Other gastropubs worth seeking out include The Brown Horse Inn (015394 43443;, Winster, The Mason's Arms (015395 68486; and The Strickland Arms (015395 61010; next to Sizergh Castle, near Kendal.

The Pheasant (01768 776234; at Bassenthwaite, is a wonderful, beam-laden old inn.

Bottoms up

The new Lakes Distillery (017687 76916; in a converted Victorian model farm in an idyllic spot near Bassenthwaite Lake will open to the public in December (bistro, bar, shop and tours), but meanwhile you can have a nose around by rolling up at the visitor's reception from 11am to 4pm every day to check it out and enjoy a complimentary tasting of The ONE (the signature blended whisky).

Actually, there are three gin distilleries, one whisky distillery, one winery, four cider producers and 34 breweries in the Lakes ( One is the Barnsgate Brewery attached to a Lake District legend, the Drunken Duck (015394 36347;, in the hills above Ambleside. The story goes that the Victorian landlady found her ducks lying on the road and assuming they were dead started to pluck them. But a cask of ale had leaked in the cellar and the ducks were drunk, not dead. The mortified landlady knitted them all little jumpers until their feathers grew back.

Slumber party

You can bed down in cosy cottages, elegant country-house hotels, inns with boutique-hotel style rooms and upmarket B&Bs.

Yew Tree Farm (, built in 1693, was owned by Beatrix Potter and was used as the location for Hill Top in the film "Miss Potter" starring Rene Zellweger. Grade II-listed and on a working farm it sleeps six and is available through Heart of the Lakes (015394 32321; heart from £598 per week.

The clutch of new upmarket B&Bs includes Windermere's quirky Rum Doodle (015394 45967;, named after cult mountaineering spoof classic "The Ascent of Rum Doodle" with double rooms from £90, B&B, and Randy Pike (015394 36088; just outside Ambleside, which offers three sumptuous suites on Wray Castle Estate from £200, including breakfast.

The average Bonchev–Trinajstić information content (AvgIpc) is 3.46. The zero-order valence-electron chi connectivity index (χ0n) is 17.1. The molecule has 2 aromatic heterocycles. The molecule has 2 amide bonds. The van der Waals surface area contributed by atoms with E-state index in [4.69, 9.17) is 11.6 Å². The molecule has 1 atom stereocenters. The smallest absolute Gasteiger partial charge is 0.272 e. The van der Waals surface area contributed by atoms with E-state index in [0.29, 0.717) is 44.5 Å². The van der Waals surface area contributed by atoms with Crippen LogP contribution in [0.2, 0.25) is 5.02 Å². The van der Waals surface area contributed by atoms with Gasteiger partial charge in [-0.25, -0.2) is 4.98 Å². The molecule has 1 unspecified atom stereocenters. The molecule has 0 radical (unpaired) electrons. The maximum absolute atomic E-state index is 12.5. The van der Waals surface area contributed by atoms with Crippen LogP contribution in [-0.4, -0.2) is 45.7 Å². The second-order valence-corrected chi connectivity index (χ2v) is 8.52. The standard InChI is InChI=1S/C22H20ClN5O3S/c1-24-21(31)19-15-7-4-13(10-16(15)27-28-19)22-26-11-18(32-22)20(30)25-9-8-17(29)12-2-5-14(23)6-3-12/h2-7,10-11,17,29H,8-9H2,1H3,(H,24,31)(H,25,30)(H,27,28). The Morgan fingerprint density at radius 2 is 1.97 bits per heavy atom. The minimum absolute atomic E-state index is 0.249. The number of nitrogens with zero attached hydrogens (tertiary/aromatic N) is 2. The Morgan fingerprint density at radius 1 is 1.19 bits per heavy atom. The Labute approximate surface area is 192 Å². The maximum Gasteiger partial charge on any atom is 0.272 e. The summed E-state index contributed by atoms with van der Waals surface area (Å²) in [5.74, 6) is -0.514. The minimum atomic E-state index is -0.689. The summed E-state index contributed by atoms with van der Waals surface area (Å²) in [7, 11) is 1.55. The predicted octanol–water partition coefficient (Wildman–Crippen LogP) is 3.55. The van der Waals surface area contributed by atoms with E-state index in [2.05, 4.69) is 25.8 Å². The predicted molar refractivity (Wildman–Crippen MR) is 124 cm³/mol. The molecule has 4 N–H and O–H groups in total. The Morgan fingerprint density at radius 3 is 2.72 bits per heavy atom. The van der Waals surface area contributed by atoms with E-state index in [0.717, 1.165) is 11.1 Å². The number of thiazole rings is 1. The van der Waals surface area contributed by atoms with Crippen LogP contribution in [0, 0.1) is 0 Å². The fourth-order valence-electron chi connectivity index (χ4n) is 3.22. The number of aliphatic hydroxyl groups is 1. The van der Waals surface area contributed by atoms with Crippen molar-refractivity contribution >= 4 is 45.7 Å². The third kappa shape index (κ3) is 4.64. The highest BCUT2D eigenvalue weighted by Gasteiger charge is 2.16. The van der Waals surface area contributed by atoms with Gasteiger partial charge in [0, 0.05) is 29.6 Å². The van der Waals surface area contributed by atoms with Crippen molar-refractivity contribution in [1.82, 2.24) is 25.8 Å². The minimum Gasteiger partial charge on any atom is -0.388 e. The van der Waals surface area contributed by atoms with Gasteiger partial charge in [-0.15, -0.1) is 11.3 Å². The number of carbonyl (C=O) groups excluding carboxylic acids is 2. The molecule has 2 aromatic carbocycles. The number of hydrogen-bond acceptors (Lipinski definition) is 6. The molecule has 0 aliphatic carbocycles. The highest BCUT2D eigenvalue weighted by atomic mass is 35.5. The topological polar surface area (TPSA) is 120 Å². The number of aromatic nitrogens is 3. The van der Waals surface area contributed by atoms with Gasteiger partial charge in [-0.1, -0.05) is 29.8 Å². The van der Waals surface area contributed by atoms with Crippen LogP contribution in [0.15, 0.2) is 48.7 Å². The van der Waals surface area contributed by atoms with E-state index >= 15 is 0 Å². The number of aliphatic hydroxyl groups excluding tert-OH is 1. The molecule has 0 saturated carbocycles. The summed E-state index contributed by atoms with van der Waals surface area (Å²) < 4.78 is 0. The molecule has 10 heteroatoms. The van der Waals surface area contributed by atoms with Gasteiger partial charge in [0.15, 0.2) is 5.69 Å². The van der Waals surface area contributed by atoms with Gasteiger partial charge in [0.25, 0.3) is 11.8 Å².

The gracious grande dame of country house hotels, famous for its afternoon tea, the Sharrow Bay (01768 486301; on the shores of Ullswater has just had an elegant revamp. The Time for Tea … and Champagne package offers double rooms from £240 including breakfast and champagne afternoon tea for two.

Wordsworth moved to picture-perfect Dove Cottage in Grasmere in 1799 with his sister Dorothy

Poetic licence

The sheer grandeur of the landscape reduces many to awed silence – others it inspires to flowery verse and lofty prose. The Lake District's most famous poet, William Wordsworth drew inspiration from the stunning country around him. His most famous poem, "Daffodils", was penned after a visit to Ullswater.

Wordsworth moved to picture-perfect Dove Cottage (015394 35544;; £7.75) in Grasmere in 1799 with his sister Dorothy. Then on to the grander Rydal Mount (015394 33002;; £7) nearby in 1813.

The house where he was born is often overlooked but equally atmospheric. Wordsworth House and Garden (01900 820884; on Main Street in Cockermouth is a gracious Georgian townhouse that gives you an insight into the early life of one of our most renowned poets. Admission £7.40.

Walk on the wild side

"There's no such thing as bad weather, only unsuitable clothing." So said Alfred Wainwright. There are walks for every level of fitness in the Lakes.

Amble around picturesque, man-made Tarn Hows (less than two miles around) or the four-mile circuit around Buttermere, loved by Wainwright (there's a memorial to the author in the churchyard).

Or you can take to the fells. Haystacks was Wainwright's favourite peak and the place where his ashes were scattered. "Haystacks stands unabashed and unashamed in the midst of a circle of much loftier fells, like a shaggy terrier in the company of foxhounds ...For a man trying to get a persistent worry out of his mind, the top of Haystacks is a wonderful cure," he wrote.

The Lake District's summits have become known as Wainwrights and just as you have Munro-baggers in Scotland, so fell-walkers in the Lakes want to bag the 214 Wainwrights described in his seven-volume guide.

The Lake District National Park Authority ( also organises free guided hikes throughout the summer. Just turn up in your walking boots.

Getting there and getting around

The West Coast Main Line, linking London and Glasgow, passes through Oxenholme, the jumping off point for the southern Lakes; and Penrith, for the northern Lakes. From Oxenholme you can catch a train along the branch line to Kendal and Windermere (08457 484950;

By car, the M6 skirts the eastern edge of the Lakes. With the Cross Lakes Experience you can park the car and travel around by boat, bus, bike or boot. See for timetables and prices: you can buy tickets from the Windermere Lake Cruises ticket office, Coniston Launch, and from Mountain Goat (015394 45161; bus drivers.